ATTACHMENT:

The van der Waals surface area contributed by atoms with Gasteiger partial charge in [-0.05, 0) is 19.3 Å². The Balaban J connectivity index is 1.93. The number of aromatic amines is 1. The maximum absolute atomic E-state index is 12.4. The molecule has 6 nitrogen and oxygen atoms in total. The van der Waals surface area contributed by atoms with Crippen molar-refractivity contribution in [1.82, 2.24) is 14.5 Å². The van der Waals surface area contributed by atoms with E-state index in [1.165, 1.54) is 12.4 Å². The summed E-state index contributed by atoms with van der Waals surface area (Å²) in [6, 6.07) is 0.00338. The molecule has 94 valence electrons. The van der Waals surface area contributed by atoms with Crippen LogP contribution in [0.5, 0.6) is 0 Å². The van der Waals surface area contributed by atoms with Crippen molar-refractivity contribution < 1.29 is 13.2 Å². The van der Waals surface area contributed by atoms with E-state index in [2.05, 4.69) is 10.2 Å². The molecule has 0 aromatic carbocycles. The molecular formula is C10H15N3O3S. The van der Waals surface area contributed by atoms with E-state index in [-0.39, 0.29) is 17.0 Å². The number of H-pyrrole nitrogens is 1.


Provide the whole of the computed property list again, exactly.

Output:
The van der Waals surface area contributed by atoms with Gasteiger partial charge in [-0.05, 0) is 19.3 Å². The Balaban J connectivity index is 1.93. The number of aromatic amines is 1. The maximum absolute atomic E-state index is 12.4. The molecule has 6 nitrogen and oxygen atoms in total. The van der Waals surface area contributed by atoms with Crippen molar-refractivity contribution in [1.82, 2.24) is 14.5 Å². The van der Waals surface area contributed by atoms with E-state index in [1.165, 1.54) is 12.4 Å². The summed E-state index contributed by atoms with van der Waals surface area (Å²) in [6, 6.07) is 0.00338. The molecule has 94 valence electrons. The van der Waals surface area contributed by atoms with Crippen LogP contribution in [0.5, 0.6) is 0 Å². The van der Waals surface area contributed by atoms with Crippen molar-refractivity contribution < 1.29 is 13.2 Å². The van der Waals surface area contributed by atoms with E-state index in [2.05, 4.69) is 10.2 Å². The molecule has 0 aromatic carbocycles. The molecular formula is C10H15N3O3S. The van der Waals surface area contributed by atoms with E-state index in [-0.39, 0.29) is 17.0 Å². The number of H-pyrrole nitrogens is 1.